Who’s at War?

“To get people out of their misery, out of this genocide, that is the main reason, the motive and purpose of the military operation that we began in Donbas and Ukraine.”

—Vladimir Putin

Hancock Lumber has a long-standing customer from Pakistan. Each year we ship his company dozens of containers loaded with eastern white pine. Occasionally, the owner of the company, Mr. Ali, visits us in Maine. I recall sitting with Mr. Ali over dinner one night at the Sunday River ski resort as geopolitics came to the forefront of our conversation.

“Our people love America, and we love Americans,” Mr. Ali said. “It’s your government we don’t like.”

That distinction between the people of a country and the government of that same country had never occurred to me in quite that way before.

Over ten years later, in 2017, I traveled to Ukraine while doing research for my second book, The Seventh Power: One CEO’s Journey into the Business of Shared Leadership.

Upon arrival at the airport outside of Kyiv, we were met by our driver. Yuri was dressed in a black suit. His hair was also black, but graying, his hands weathered and worn but still strong.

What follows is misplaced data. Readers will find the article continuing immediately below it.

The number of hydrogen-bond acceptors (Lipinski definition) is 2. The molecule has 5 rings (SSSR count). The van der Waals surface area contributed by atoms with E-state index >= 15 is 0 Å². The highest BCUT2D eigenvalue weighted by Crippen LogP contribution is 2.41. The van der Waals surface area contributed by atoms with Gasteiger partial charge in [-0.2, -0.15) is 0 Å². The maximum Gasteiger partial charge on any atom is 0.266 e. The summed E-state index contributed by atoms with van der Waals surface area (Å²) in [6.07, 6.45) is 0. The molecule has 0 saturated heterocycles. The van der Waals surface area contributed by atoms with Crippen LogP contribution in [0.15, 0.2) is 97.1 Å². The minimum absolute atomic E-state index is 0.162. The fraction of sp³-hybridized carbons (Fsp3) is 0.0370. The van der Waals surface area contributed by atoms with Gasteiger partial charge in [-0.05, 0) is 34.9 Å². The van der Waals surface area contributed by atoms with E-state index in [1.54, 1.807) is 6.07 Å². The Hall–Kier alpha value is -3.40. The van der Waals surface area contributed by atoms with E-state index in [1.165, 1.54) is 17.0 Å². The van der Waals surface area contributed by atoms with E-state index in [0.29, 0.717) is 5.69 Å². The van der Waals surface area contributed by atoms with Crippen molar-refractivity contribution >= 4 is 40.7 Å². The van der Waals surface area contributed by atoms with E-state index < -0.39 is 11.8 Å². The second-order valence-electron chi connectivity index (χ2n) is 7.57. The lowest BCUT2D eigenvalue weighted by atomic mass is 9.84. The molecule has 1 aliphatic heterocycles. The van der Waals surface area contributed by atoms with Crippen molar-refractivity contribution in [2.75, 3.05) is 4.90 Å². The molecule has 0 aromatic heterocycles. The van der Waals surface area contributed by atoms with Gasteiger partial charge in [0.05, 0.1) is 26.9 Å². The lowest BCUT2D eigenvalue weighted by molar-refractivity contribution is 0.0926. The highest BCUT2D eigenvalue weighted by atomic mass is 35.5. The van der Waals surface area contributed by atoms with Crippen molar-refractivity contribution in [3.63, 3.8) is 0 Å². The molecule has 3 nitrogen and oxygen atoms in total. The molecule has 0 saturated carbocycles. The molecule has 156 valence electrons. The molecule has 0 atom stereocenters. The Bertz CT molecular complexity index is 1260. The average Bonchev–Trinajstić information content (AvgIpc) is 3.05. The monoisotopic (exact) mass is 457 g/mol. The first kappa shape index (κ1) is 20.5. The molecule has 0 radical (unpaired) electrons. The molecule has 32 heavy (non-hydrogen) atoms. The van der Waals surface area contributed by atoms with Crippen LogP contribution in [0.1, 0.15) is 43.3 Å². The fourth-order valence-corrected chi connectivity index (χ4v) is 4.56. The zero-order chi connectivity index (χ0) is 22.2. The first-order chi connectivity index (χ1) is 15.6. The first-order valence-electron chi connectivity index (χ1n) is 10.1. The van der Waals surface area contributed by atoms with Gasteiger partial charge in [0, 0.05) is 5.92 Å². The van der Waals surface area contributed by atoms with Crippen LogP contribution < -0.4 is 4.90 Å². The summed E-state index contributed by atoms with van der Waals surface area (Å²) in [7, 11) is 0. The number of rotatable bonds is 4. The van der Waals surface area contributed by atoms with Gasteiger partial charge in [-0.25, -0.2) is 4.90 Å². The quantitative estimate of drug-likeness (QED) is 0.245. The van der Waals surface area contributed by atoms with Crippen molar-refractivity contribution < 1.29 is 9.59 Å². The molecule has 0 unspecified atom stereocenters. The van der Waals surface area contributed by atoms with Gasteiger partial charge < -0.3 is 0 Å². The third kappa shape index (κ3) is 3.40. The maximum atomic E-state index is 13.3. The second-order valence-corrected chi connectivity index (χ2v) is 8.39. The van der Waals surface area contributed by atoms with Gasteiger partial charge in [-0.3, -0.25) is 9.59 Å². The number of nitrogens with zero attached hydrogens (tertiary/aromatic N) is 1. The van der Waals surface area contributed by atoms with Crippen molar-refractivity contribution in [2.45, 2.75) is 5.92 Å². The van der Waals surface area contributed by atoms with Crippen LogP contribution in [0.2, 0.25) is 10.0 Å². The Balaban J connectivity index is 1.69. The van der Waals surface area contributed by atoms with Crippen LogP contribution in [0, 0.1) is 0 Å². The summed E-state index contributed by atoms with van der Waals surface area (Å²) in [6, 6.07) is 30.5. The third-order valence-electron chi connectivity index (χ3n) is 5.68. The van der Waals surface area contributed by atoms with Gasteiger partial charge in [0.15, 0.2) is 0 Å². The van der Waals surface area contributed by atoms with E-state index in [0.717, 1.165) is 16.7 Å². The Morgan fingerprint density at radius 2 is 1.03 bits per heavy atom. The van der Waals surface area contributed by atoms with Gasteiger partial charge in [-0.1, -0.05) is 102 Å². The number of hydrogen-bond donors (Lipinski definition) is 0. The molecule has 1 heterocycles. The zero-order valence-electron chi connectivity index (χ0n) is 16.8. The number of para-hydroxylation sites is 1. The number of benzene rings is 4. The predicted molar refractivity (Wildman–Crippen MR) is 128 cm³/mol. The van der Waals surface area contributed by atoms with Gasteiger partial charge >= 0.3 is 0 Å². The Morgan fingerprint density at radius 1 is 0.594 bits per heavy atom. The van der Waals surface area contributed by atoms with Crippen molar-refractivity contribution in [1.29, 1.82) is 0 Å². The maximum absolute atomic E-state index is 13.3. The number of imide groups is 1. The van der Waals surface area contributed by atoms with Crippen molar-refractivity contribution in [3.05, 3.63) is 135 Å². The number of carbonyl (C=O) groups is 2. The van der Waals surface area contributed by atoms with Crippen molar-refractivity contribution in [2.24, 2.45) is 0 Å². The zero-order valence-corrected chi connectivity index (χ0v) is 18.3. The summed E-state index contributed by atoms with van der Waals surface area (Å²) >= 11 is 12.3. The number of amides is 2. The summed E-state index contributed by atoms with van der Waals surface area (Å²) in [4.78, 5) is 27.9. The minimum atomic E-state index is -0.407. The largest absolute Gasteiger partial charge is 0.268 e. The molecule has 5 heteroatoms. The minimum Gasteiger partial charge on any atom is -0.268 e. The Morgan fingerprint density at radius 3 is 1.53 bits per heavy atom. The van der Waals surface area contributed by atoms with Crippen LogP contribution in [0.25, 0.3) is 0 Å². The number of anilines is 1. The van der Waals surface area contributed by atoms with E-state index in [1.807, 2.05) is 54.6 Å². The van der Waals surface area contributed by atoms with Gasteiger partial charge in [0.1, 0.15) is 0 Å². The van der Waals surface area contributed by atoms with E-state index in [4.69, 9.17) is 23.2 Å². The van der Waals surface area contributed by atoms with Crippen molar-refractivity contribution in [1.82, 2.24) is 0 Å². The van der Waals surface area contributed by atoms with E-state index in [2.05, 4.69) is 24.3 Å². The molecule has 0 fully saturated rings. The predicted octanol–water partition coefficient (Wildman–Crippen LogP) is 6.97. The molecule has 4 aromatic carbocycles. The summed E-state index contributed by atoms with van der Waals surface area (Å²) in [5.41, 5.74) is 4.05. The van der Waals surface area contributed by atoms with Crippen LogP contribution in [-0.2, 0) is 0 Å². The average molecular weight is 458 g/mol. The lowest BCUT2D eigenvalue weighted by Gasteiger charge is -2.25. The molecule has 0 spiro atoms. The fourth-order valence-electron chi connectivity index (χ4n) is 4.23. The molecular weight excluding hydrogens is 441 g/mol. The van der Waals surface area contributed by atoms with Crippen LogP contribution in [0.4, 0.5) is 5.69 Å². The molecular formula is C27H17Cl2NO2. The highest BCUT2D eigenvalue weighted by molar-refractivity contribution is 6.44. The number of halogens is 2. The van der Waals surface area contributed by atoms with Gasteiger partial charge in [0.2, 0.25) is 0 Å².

“Bad times between Russia and Ukraine, bad times,” Yuri said, shaking his head as we drove across the Dnieper River. On the far bank, the historic yet modern city of Kyiv, home to 3.5 million people, was coming into view.

“Bad times indeed,” Yuri continued. “But it is not the Russian and Ukrainian people who have caused the problems. Bad times caused by the oligarchs, led by Putin. There is no real war between the Ukrainian people and the Russian people. For long time the Ukrainian people and Russian people have lived side by side, like brothers.”

Yuri paused for a moment to navigate a lane change. The traffic intensified as we drove toward the city center.

“Putin is not president of Russia,” Yuri added. “Putin is oligarch from Russia.”

His slightly broken English only enhanced his ability to communicate clearly, as his statements were short and to the point, using only the critical words.

One reads in the paper today that Russia and Ukraine are at war, but this is misleading. President Putin and his inner political circle have made a war, invaded a country, and needlessly ended tens of thousands of lives. Those in Russian uniforms have been ordered to fight. Those in Ukrainian uniforms are defending their homeland.

But this is not the Russian and Ukrainian people at war. If that were the case, the fighting would be hand-to-hand, block-to-block, across most every city and village in Ukraine and Russia. Ukrainians and Russians live side by side. The people are not the instigators of this war, and that distinction is important.

The Russian people and their culture are amazing. The Ukrainian people and their culture are also amazing. This is a war caused by a few but experienced by many.

Wherever power is consolidated, danger lurks.

People rarely wage war; leaders do.

“The more we can be in a relationship with those who might seem strange to us, the more we can feel like we’re neighbors and all members of the human family.”

—Mr. Rogers